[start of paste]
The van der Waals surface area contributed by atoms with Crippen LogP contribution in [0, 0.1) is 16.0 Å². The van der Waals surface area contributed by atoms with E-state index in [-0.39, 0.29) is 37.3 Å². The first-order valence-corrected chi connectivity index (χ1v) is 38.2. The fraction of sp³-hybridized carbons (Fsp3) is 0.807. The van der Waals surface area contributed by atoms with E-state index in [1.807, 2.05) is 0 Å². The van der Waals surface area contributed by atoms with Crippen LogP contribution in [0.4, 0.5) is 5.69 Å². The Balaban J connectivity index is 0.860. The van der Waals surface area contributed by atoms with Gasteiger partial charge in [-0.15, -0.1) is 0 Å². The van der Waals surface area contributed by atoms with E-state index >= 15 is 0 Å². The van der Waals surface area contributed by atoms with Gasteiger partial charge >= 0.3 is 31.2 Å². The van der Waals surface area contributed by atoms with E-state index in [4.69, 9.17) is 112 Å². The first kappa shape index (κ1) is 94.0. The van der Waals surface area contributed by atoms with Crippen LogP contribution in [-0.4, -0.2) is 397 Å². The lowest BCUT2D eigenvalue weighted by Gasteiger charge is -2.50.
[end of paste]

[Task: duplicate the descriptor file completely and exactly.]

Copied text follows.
The van der Waals surface area contributed by atoms with Crippen LogP contribution in [0, 0.1) is 16.0 Å². The van der Waals surface area contributed by atoms with E-state index in [-0.39, 0.29) is 37.3 Å². The first-order valence-corrected chi connectivity index (χ1v) is 38.2. The fraction of sp³-hybridized carbons (Fsp3) is 0.807. The van der Waals surface area contributed by atoms with E-state index in [1.807, 2.05) is 0 Å². The van der Waals surface area contributed by atoms with Crippen LogP contribution in [0.4, 0.5) is 5.69 Å². The Balaban J connectivity index is 0.860. The van der Waals surface area contributed by atoms with Gasteiger partial charge in [-0.15, -0.1) is 0 Å². The van der Waals surface area contributed by atoms with E-state index >= 15 is 0 Å². The van der Waals surface area contributed by atoms with Gasteiger partial charge >= 0.3 is 31.2 Å². The van der Waals surface area contributed by atoms with E-state index in [4.69, 9.17) is 112 Å². The first kappa shape index (κ1) is 94.0. The van der Waals surface area contributed by atoms with Crippen LogP contribution in [-0.4, -0.2) is 397 Å². The lowest BCUT2D eigenvalue weighted by Gasteiger charge is -2.50.